Overworked and Under-rested?
I cannot believe how hot it is outside. The high today in St. Louis is 107 degrees. Although I may not be so grateful when it’s time to pay the electric bill at the end of the month, on days like this I am grateful for the invention of air conditioning. And even though I have avoided being in today’s heat, I can tell how incredibly hot it is outside because the air conditioner in my house has not stopped running all day. After thinking about how overworked my air conditioner has run today, I was reminded of an incredible principle that prevents us from overworking: The Sabbath.
“By the seventh day God had finished the work he had been doing; so on the seventh day he rested from all his work. 3 Then God blessed the seventh day and made it holy, because on it he rested from all the work of creating that he had done.” -Genesis 2:2-3
You and I are not machines. We were never meant to run constantly. We need consistent patterns of to take a break, recharge, and refresh. (Click to Tweet) That is the pattern that God set for us in creation. That is the pattern that He commanded the Israelites to follow as one of the Ten Commandments:
We need a break in the regular rhythm of life. Without a break you will burn out. But it’s not always easy to simply stop what you’re doing, walk away from your work for a day or two. I’ve found that if I don’t plan ahead, I may be robbed of my Sabbath. So here are three ways I regularly prepare for my weekly Sabbaths:
1. Write Down Your Plan
When I begin my week on Monday, I begin mapping where I want this week to go. It’s important to “begin with the end in mind”. If I don’t see at the beginning of my week that I will end with a break, then anything can rob me of that break. Planning ahead creates a sort of urgency that prevents procrastination. I know that everything will not necessarily go according to plan; however, this plan will provide a sort of map that will allow me to ultimately reach my destination.
So begin your week writing out a few planned goals for your week. This does not have to be a detailed to-do list. Just a few general guidelines for the general direction for your week.
And at the end of your plan, write down your break. Schedule it. There is power in scheduling your break. It not only holds you accountable; but, it will also empower you to say “No, I already have something scheduled on that day.”
2. Create Personal Deadlines.
As a Pastor I have learned the very rude lesson that Sunday comes every week without exception. Therefore, I better be ready to preach when Sunday comes. Enjoying my Sabbath on Saturday is not a legitimate excuse for not being prepared on Sunday. Therefore, I have learned to create personal deadlines earlier in the week that forces me to complete the goals in my plan sooner.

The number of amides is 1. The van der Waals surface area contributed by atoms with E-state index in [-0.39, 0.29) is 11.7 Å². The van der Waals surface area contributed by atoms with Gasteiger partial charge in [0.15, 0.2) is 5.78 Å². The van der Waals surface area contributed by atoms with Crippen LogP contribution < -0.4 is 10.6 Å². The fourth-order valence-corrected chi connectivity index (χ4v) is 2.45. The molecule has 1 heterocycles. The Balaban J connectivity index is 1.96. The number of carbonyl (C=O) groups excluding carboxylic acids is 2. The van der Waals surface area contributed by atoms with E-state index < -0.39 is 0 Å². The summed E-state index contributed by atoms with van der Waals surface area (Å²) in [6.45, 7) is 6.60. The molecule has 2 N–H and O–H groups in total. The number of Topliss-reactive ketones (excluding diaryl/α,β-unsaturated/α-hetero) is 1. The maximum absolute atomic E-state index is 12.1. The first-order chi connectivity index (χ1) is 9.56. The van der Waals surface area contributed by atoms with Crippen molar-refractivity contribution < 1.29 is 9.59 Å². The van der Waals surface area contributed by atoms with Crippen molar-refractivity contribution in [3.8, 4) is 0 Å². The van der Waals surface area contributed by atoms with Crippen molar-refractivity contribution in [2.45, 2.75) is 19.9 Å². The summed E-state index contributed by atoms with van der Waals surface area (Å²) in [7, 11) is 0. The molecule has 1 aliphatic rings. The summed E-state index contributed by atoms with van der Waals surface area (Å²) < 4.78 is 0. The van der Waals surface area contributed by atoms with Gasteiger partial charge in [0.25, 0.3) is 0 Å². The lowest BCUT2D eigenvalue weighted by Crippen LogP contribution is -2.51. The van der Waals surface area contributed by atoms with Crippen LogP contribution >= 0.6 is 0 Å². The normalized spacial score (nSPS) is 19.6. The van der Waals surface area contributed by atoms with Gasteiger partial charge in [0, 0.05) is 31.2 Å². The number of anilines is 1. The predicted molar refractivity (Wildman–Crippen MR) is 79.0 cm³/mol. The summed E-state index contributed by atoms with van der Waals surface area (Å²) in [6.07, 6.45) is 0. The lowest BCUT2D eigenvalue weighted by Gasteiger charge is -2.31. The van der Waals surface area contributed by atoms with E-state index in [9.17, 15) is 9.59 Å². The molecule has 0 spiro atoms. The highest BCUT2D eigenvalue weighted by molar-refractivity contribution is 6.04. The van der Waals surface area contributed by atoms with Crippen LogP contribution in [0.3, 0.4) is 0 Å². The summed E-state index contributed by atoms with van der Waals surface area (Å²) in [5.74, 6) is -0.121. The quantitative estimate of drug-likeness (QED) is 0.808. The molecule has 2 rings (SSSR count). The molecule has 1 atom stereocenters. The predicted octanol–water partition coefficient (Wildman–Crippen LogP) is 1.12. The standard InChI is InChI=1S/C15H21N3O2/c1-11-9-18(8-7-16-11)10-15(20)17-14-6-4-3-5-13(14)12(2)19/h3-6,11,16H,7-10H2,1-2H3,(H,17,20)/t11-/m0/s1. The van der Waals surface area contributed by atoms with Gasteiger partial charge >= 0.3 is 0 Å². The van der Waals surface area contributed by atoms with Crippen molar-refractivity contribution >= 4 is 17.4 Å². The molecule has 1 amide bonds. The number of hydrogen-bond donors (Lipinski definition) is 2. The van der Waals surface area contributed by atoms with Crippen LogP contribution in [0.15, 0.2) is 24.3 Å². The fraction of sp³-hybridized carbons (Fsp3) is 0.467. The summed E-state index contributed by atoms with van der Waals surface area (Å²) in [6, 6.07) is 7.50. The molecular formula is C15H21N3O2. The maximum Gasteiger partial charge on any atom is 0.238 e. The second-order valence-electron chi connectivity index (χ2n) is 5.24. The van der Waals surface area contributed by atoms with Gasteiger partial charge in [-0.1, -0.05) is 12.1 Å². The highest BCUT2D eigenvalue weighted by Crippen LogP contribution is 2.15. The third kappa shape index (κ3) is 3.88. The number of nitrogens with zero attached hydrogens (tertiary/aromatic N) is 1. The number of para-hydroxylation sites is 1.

For example, I typically take Friday and Saturday as my days off. I use one as a family day to do whatever my family wants to do. And the other is my Sabbath – my personal day for rest and refreshment. In order to protect these days from being used as last minute sermon preparation, I have created a personal deadline to have my sermon finished by noon Wednesday. My goal is actually to have a completed rough draft ready to send to my Worship Minister by Tuesday evening.
What would “creating personal deadlines” look like in your line of work? Personally I would rather work late Thursday night than have to come in to the office on Friday. Your week may be the traditional Monday thru Friday with the weekend off. Maybe you have a varying work schedule with your days off changing. Whenever your day off comes, protect it by getting your most important work accomplished before it’s time to take a break.
3. Make it Holy.
The Bible commands us to “Remember the Sabbath day and keep it…HOLY.” Sabbath is a Hebrew word that literally means to “REST“. Rest is not just a physical activity. Rest is a spiritual event. You not only need rest to recharge your body and your mind. You also need rest to refresh your soul.
Some spiritual refreshers to include on your Sabbath may be worship, reading the Bible, extended time in prayer, fasting, or fellowship with other believers. After your Sabbath, you should not only be physically ready to go back to work, but you should feel spiritually ready as well.
This is how I regularly prepare and protect my Sabbath. I’d love to learn how you prepare for your Sabbath or maybe how you will try out one of the suggestions I’ve shared. Keep the conversation going by leaving a comment!